This is actually beyond my ken – my pupils are dilated, the place in my brain where suspension of disbelief is synapsed has short circuited. I am totally unable to deconstruct what I am reading. Do I use ‘Theories of State’ and mouth meaningless inanities like ‘this is what happens when in a world non-state actors like artists and villages go mad’.Or should I say ugandan villagers also need to get paid? Is this is what a Kazakhstanian is feeling when he/she watch the new Borat movie.
    Can we even begin?

  3. Keguro says:

    I think you should begin a conversation on laughter–that which requires translation, and many others. In one of her many postings, Wambui claimed that part of what makes Kenyans unique–I paraphrase, of course–is an ability to laugh. I’ve been musing on the relationship between laughter and obscenity. If we take a particular Freudian line (indulge my blogging here–it saves my having to publish elsewhere) laughter is a way to engage the obscene, many times quite unrelated to what we might term “happiness.” Might our laughter, then, simply be a sign of comfort with obscenity?

    I ask because I find the incident profoundly hilarious. In part, it reflects the emptiness of national signifiers vis-a-vis personal identity. So some Ugandans have to change their last names on government-issued ID. Well, identity might be linked to but always exceeds the State’s grasp, even the State’s naming of one. What lives on one’s ID has little to do, often, with how one inhabits one’s environment. Indeed, to take on a foreign name in relation to the State might be the only way to realize how the act of coming to belong is always that of becoming foreign to oneself. (6 months wrangling over a new passport taught me this.)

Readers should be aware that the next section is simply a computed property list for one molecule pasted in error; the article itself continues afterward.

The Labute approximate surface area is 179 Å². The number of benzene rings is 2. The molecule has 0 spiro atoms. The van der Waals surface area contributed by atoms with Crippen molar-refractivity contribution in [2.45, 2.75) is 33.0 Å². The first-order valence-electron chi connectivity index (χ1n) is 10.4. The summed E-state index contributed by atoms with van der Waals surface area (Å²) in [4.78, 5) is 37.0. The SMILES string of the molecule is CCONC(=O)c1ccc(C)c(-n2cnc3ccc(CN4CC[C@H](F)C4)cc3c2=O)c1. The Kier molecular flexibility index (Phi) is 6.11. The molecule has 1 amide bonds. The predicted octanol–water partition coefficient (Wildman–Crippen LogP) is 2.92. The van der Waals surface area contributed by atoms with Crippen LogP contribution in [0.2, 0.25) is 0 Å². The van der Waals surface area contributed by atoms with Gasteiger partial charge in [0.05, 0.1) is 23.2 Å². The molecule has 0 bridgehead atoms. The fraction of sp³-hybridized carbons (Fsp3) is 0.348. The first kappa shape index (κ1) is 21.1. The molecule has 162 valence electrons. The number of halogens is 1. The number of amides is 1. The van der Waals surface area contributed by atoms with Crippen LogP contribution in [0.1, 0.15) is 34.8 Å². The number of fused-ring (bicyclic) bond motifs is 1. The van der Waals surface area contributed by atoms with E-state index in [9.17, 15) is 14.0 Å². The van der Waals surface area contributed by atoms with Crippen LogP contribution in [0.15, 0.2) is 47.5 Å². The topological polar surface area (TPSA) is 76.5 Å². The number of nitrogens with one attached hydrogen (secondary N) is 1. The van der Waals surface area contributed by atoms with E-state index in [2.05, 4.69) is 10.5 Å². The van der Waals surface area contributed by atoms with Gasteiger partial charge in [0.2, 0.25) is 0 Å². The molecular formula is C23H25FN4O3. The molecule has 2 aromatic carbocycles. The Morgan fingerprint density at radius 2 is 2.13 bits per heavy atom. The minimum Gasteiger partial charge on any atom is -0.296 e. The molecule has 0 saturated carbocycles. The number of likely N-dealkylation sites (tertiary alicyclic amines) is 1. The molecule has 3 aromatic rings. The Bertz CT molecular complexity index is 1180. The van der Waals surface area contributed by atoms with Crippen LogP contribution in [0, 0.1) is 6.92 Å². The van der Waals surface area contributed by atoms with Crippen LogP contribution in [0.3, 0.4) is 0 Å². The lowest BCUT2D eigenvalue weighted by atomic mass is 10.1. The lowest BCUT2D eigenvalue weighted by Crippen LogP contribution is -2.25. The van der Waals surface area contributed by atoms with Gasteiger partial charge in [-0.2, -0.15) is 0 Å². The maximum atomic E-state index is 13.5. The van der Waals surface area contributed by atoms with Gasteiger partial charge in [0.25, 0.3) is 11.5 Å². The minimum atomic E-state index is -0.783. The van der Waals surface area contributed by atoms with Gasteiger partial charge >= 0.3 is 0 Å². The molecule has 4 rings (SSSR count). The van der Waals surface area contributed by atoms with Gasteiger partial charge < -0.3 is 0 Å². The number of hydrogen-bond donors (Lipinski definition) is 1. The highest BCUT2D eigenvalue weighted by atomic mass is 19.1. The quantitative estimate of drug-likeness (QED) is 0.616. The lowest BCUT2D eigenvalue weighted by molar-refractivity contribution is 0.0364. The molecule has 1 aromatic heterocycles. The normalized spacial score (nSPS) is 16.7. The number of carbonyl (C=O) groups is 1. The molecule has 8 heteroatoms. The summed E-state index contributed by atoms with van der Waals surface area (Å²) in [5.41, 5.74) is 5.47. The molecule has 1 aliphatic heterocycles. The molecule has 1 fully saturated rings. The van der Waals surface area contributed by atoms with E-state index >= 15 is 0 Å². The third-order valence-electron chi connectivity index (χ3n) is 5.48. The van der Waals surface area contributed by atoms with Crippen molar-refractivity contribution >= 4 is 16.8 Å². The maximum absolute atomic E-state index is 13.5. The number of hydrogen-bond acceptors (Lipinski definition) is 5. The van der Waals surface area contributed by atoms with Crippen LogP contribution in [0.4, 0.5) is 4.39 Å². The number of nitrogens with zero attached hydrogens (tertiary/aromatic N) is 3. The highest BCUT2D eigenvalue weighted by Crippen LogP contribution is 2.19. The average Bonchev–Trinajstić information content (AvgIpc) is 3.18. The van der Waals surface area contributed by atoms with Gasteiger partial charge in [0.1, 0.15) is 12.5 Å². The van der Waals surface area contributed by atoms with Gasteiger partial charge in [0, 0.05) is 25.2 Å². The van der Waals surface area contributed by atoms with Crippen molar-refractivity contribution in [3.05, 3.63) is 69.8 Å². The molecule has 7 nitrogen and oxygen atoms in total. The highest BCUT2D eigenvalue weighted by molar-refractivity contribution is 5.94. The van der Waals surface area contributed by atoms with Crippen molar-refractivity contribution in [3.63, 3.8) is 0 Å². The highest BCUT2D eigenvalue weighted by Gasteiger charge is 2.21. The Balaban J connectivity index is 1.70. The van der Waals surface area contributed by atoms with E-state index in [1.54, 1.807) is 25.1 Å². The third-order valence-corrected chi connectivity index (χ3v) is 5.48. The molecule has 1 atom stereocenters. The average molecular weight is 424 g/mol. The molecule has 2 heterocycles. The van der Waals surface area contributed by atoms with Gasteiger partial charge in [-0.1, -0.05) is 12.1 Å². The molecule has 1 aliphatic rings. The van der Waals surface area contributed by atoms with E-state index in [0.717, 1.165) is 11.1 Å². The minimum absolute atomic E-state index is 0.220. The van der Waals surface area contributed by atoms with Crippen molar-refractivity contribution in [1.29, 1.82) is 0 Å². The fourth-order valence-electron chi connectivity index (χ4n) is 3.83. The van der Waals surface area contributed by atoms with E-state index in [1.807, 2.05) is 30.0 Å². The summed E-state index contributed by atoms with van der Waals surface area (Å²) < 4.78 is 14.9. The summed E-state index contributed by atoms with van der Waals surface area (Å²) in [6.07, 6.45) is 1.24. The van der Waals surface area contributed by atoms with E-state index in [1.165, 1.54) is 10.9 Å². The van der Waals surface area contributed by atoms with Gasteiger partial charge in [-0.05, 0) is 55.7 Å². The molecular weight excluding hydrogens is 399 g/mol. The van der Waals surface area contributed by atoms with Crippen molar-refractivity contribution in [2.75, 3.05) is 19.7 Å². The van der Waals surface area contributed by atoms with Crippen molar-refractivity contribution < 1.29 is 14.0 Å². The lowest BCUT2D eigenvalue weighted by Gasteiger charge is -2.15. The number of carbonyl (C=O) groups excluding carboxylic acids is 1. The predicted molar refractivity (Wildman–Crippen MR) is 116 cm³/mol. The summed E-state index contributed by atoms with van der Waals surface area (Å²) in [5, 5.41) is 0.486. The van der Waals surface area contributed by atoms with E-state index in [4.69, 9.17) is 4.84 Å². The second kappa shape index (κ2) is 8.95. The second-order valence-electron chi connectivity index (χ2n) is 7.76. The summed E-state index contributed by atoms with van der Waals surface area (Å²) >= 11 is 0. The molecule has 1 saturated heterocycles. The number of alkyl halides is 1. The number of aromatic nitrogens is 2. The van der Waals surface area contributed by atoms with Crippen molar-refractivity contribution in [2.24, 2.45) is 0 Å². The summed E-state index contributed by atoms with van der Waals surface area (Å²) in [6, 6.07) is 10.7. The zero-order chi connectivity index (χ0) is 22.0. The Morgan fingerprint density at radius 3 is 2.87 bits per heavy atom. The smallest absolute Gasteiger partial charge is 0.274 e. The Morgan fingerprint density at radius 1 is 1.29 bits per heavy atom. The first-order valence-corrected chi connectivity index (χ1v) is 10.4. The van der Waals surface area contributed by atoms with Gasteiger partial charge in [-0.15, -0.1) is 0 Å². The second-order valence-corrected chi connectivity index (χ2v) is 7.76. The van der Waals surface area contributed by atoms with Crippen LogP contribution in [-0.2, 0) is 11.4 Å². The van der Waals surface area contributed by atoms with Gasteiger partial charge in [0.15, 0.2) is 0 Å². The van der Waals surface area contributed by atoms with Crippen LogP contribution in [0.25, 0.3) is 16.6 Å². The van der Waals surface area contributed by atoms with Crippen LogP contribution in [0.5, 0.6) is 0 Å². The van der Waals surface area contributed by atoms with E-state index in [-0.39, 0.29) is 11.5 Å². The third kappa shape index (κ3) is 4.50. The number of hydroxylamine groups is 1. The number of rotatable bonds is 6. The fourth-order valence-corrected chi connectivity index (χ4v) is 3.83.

The image of prostrating oneself for donor money is troubling. Perhaps I express my own guilt in feeling that my name and nationality have opened doors quite unrelated to any merit I might have. Unrelated subjects? Perhaps. But it might be worthwhile to muse on disjunct subjects.

    Now I stop writing before you ban me from here altogether.

  4. Shiroh says:

    @Keguro, Ugandans do not have ID cards like us guys…

  5. Keguro – please continue commenting. Now that you are without a blog home – you should come around here more often.

  6. Keguro says:

    Shiroh, thanks for the clarification.

    I just re-read Kenyatta’s charming allegory of colonialism: the man who invited animals to visit and the animals, in turn, kicked the man out. Not, of course, that I will abuse my visiting privileges. (I suspect that’s what the elephant said.)

  7. Pingback: tribe.net: bulletsandhoney.wordpress.com

  8. Pingback: Regalo natale aziendale.

  9. Pingback: real rape video

  10. BRIAN says:


Leave a Reply

Fill in your details below or click an icon to log in:

WordPress.com Logo

You are commenting using your WordPress.com account. Log Out /  Change )

Google+ photo

You are commenting using your Google+ account. Log Out /  Change )

Twitter picture

You are commenting using your Twitter account. Log Out /  Change )

Facebook photo

You are commenting using your Facebook account. Log Out /  Change )

Connecting to %s

%d bloggers like this: